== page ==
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The Confession by John Grisham
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The Confession

by John Grisham, Scott Sowers (Narrator), Scott Sowers (Narrator)

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2,4341072,539 (3.73)1 / 34
  1. 00
    Moment of Truth by Lisa Scottoline (BookshelfMonstrosity)
    BookshelfMonstrosity: If you like dramatic and suspenseful legal thrillers in which an attorney must prove the obvious untrue, you may like The Confession and Moment of Truth. Additionally, the difficulty of manipulating opinion plays into both stories.
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English (102)  German (2)  French (1)  Spanish (1)  All languages (106)
Showing 1-5 of 102 (next | show all)
Sometimes I get a book that touches a subject that is large in my environment, and this book is just that. Currently, there are two death penalty cases in my state and it is making me examine my feeling on executing a murderer. My head knows the death penalty is only a deterrent to the convicted person but it is a permanent one. My heart doesn't want to think about death, mine or anyone else's. In this book, the convicted man is not guilty, but is executed anyway. The guilty man confesses right before the execution is scheduled, but he isn't believed until after he takes people to the body. Even with this, nothing changes. The state will not stop putting people on death row. As usual, John Grisham writes an riveting issue story. But so did Erle Stanley Garner in his Perry Mason series. ( )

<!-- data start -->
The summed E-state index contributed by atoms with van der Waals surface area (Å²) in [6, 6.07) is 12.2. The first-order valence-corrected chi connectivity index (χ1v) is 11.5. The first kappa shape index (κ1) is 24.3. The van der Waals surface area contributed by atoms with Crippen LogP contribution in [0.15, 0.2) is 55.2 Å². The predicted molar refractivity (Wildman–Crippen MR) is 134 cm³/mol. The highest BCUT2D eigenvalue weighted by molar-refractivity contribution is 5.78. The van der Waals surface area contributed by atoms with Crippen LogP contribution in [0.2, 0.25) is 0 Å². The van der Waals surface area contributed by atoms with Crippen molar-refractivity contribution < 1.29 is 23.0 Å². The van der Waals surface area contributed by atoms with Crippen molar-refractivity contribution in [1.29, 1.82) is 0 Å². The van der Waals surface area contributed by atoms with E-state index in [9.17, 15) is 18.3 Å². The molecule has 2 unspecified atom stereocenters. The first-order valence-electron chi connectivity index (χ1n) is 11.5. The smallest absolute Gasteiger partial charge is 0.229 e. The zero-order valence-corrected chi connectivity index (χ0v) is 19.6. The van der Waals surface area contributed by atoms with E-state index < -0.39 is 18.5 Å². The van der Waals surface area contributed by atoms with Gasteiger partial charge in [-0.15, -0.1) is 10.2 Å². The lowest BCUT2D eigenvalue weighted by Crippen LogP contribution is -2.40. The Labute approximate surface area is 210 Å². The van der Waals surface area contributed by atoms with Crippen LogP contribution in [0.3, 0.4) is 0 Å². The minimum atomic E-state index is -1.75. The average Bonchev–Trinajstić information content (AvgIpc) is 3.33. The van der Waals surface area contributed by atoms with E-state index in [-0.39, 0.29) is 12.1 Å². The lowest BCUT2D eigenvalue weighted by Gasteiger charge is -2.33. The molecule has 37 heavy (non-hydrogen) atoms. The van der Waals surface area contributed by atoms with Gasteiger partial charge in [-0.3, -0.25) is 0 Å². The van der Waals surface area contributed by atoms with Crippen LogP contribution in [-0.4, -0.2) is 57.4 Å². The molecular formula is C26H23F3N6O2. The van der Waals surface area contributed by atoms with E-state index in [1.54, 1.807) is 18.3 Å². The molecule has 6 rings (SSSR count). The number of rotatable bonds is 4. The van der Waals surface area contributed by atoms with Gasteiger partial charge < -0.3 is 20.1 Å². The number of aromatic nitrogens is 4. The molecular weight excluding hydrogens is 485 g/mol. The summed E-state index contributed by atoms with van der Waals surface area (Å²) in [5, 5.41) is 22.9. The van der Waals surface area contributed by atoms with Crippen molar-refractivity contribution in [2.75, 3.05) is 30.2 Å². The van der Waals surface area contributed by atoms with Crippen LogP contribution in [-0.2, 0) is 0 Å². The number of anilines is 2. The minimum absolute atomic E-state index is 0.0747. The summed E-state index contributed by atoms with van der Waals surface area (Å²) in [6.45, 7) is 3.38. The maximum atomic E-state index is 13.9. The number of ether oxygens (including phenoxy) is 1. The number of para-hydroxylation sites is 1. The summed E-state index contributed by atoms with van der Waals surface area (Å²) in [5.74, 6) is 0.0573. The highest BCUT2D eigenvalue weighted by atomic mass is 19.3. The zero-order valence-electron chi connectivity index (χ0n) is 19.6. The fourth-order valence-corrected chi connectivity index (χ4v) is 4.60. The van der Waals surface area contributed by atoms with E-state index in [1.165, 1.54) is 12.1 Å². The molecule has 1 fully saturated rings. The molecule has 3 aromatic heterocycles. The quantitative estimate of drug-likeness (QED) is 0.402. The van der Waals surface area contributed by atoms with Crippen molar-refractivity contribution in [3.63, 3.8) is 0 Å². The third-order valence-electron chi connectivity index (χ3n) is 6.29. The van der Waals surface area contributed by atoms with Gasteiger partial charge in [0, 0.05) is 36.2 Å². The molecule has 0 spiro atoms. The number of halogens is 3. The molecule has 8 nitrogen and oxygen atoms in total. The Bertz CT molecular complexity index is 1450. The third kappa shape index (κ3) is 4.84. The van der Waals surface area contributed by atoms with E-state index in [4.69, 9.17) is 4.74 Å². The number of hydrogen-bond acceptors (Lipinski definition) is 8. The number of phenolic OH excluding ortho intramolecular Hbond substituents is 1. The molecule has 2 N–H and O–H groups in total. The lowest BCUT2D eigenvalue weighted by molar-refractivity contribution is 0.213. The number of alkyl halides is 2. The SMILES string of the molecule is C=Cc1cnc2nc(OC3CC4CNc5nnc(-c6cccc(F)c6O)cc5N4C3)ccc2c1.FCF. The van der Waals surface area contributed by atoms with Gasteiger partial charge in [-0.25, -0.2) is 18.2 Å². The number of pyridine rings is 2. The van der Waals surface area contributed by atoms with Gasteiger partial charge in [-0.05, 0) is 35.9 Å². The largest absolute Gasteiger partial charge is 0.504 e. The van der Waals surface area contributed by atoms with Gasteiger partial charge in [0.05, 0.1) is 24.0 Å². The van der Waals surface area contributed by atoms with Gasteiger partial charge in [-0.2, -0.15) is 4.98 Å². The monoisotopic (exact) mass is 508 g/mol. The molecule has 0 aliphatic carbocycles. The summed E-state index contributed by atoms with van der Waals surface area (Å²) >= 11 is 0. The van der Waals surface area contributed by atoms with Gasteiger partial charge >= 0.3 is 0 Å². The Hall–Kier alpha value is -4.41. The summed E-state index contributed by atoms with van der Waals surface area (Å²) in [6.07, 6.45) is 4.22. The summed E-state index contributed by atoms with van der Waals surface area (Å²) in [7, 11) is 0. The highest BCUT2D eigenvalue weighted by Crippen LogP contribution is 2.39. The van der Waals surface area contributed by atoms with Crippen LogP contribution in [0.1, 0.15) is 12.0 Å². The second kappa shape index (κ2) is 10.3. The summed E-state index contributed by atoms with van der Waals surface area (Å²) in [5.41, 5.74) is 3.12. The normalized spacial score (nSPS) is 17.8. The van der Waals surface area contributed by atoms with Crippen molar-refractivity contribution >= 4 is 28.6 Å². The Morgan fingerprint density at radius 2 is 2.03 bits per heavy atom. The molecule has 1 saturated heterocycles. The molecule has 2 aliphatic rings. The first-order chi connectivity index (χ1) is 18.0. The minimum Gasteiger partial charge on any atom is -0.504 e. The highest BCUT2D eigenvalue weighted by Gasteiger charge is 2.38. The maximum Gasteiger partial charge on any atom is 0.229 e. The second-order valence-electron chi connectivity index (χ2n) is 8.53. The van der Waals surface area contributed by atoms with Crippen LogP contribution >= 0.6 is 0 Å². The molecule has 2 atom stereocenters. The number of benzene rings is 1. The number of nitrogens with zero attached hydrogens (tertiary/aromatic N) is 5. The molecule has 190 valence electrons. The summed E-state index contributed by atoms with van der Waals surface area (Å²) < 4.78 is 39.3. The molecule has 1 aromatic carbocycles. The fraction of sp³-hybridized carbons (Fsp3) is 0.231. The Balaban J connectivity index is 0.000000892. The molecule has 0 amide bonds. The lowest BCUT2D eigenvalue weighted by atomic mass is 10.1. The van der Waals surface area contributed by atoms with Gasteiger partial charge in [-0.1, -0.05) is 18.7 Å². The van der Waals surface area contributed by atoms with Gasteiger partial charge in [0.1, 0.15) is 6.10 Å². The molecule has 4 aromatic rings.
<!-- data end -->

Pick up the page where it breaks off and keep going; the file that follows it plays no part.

susanbeamon | Aug 6, 2015 |
This book contains John Grisham's comments against (1) the death penalty and (2) Texas. Some may say that it's impossible, that a set of circumstances could conspire to enable a state to put an innocent man to death. Why? the multiple characters were well developed and contributed to the theme. As a non legal person, I'm amazed at his insights and happy that I've not tangled with the US legal system. The book was a page turner and burner. ( )
  buffalogr | Jun 2, 2015 |
grisham at his best. wher does he keep finding the material ? Time to buy books and complete my Grisham collection ( )
  Tony2704 | Mar 8, 2015 |
Now, most of know how execution-happy Texas is, but the circumstances defining the plot of this book are rather far-fetched, even if racist crazies get their way. The prosecutor is having an affair with the judge. There Is no physical evidence, only a confession obtained under duress (and the record of it is not remotely convincing at that as the interrogator is prompting him for certain "facts" that was said incorrectly. A phone call long after the murder by a classmate who has an axe to grind, bearing false testimony. The testimony of a "jailhouse snitch" who says what he is told to say in return for a lighter sentence. It's outrageous that anyone in modern times (and this is set in modern-day Texas) would be convicted by a jury (made partial by the judge/prosecutor relationship) would even be convicted in this circumstance, let alone given the death penalty. Even more outlandish is appeals all along the way did not stop this travesty.